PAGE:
I hated everything about Van Buren Middle School. I hated the food. I hated the kids. I hated Island of the Blue Dolphins - the book we were reading in English. My social awkwardness came across as me seeming like I was too good for everyone. Kids wanted to fight me instantly. I didn't take the bait, though. I wasn't going back to juvie. It wasn’t long until I was finding ways to stay out of school, pretending to be sick regularly. Sympathetic to my difficulties adjusting, she let me stay home quite a bit.
I made friends at the apartment complex. My closest buddies were named Albert and Abram. Albert was a year younger than me, Abram a year older. All of our parents had lived in the shelter at some point, and we started to hang out a lot. One night, when we were at Albert’s place, we started to talk about music. I told them I liked to write songs. I grabbed a piece of notebook paper and wrote out a couple verses and a chorus based on an idea Albert suggested. This was years before I would do improv, but I was basically improvising a song right there. I don’t remember anything that I wrote, but both Albert and Abram were impressed. “You came up with that just now?” Albert asked.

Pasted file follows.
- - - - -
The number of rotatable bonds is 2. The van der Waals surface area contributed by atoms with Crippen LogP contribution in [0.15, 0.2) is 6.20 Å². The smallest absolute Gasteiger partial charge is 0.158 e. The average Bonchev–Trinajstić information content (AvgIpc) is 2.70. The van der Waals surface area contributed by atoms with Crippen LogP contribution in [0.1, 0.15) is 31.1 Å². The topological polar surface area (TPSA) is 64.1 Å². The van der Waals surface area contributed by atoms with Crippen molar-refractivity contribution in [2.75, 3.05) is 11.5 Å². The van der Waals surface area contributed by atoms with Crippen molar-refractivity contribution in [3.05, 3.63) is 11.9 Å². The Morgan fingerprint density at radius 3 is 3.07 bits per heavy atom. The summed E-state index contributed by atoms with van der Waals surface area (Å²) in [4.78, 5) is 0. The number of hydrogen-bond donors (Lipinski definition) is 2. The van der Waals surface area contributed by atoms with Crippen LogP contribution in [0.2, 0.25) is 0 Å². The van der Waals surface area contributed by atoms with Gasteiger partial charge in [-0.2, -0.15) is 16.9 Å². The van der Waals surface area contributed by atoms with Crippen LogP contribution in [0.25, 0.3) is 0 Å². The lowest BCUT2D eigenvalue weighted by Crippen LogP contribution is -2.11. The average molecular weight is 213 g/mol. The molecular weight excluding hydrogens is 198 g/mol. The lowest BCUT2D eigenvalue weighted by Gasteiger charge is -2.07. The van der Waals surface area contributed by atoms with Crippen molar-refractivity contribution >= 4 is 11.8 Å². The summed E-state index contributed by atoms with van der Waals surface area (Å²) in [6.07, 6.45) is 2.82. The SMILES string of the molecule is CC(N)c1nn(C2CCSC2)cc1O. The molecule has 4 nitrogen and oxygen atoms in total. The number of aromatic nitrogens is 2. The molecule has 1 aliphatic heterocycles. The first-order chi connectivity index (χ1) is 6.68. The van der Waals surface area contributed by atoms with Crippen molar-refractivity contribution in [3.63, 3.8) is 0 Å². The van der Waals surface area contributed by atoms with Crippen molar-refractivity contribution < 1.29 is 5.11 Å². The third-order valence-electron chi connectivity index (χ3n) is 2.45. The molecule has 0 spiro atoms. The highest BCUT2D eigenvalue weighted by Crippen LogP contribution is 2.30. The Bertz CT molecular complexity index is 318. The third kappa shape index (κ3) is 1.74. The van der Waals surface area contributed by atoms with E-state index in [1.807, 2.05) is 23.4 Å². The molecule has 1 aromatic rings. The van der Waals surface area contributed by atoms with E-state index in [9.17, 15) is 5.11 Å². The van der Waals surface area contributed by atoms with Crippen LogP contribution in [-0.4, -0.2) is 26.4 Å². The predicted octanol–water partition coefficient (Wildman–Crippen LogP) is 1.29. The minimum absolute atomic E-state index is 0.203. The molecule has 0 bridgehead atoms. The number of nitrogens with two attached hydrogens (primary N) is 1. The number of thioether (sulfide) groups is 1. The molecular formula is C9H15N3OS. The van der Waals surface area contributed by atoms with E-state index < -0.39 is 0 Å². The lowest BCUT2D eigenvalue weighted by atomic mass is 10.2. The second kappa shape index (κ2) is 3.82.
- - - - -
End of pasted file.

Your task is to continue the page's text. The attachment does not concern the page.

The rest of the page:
“Yeah,” I said, feeling a swell of pride. It was the first time I had received a compliment for any type of creative output.
“That’s really good,” Abram told me. Without a word, I left Albert’s apartment and ran across the hall and up the stairs to my apartment. I went to my bedroom, grabbed one of my notebooks and flew back down to Albert’s to show them some other songs I had written.
“We should start a band,” Albert suggested.
“Yeah, we should,” Abram agreed. Once again, none of us owned or knew how to play an instrument. But, it didn’t matter. A dream was revived.
“I know what we should be called,” I shouted, “Rampage!”
Far from juvie, with puberty in full-effect, my boners returned to full-strength. It was in our new apartment that I learned how to give myself “relief.” I didn’t know anything about masturbating, and although I laughed when people made fun of others for “jacking off,” I didn’t really know what they meant. It happened by accident. I was in the bathroom one day for a routine bowel movement. There was a copy of Ladies Home Journal on the counter, next to the sink. It wasn’t my preferred reading material, but beggars can’t be choosers. I remember reading an article on gardening. There wasn’t even a picture, but I started to imagine a woman. . .out there in a garden . . . digging. Suddenly, an unwanted erection poked it’s way into my belly. These were the days before smart-phones, and there wasn’t much to do with your hands in the bathroom, so I just started slapping my erection around to pass the time, much in the way a kid might play drums on their knees.